The video blow explains the update and new features in more detail:

Disclosure: Ford provided this author with transportation to its Dearborn, MI headquarters, as well as lodging and meals.

5:01 am

Toyota and Ford to Jointly Develop In-Car Connectivity Standards


 This morning, Ford and Toyota announced that they have signed a memorandum of understanding that will allow the two companies to work together on building a new standard for telematics platform for their cars that will enable in-car communications systems and Internet-based services. The two companies plan to sign a formal agreement early next year.

Ford, of course, has made a name for itself in the technology industry by adding more and more technology to its cars in recent years, mostly based on its SYNC system. Toyota, too, recently introduced Entune. Just like SYNC, Entune connects cars to the Internet through existing cell networks.

Standardizing the Technology, Not the Look and Feel

Toyota specifically noted that these new systems will be able to link to home energy systems and allow drivers to save money by recharging plug-in hybrids and electric cars whenever their electricity is the cheapest. Ford also stressed that the collaboration will mostly focus on back-end infrastructure and standardizing enabling technologies, including standardizing Bluetooth systems, in-car WiFi systems and similar technologies. Both companies stressed that their respective systems would keep their own looks and feature sets.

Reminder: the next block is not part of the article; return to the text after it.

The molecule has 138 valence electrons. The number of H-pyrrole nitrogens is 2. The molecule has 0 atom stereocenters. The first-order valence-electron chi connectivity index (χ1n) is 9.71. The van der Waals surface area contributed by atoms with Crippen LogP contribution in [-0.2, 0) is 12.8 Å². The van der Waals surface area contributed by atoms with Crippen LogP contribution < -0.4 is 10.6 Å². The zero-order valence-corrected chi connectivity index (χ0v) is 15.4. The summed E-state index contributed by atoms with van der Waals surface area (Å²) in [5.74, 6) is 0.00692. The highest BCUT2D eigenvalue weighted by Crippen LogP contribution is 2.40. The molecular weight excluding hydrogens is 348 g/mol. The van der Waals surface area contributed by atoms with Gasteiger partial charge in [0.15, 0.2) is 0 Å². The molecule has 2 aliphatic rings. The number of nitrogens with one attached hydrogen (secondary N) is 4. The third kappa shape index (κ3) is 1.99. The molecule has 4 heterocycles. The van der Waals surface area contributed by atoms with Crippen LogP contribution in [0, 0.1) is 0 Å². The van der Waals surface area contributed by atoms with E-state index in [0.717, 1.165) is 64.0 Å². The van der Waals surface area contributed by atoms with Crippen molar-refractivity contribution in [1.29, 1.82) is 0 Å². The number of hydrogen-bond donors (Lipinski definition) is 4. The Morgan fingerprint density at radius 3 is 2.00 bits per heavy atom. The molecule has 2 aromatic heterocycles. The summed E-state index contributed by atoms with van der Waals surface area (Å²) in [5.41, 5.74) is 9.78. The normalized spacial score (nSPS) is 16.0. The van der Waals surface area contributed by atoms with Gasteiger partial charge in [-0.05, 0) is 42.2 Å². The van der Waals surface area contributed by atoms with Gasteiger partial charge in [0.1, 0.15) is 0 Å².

It’s worth noting that Ford’s current SYNC system is based on Microsoft’s in-car software platform and that Toyota and Microsoft recently announced a similar partnership. Toyota also plans to use Microsoft’s Azure as its cloud computing platform for its next-generation telematics platform. Having a similar platform will likely help both companies to collaborate on these systems.

In addition to the collaboration in the telematics field, the two companies also announced that they would collaborate on developing new hybrid systems for small trucks and SUVs.

2:37 pm

As Car Makers Add More Technology to Their Vehicles, New Problems Appear


Our cars are quickly becoming sophisticated computers on wheels and new cars often feature technologies like speech recognition, lane departure warnings, adaptive cruise control and blind-zone alerts that would have looked like science fiction not too long ago. Now, however, the latest J.D. Power and Associates Initial Quality Study shows that quite a few of these new technologies end up confusing users and have lead to a massive drop in the quality ratings for some manufactures. The clearest example for this is Ford, which has been instrumental in bringing many of these technologies to the mass market. In the J.D. Power ranking, the company dropped from fifth place in 2010 to 23rd this year, showing that this new technology clearly leaves some buyers unsatisfied.


9:11 pm

U.S. Transportation Secretary: “There’s Absolutely No Reason for Any Person to Download Their Facebook Into the Car”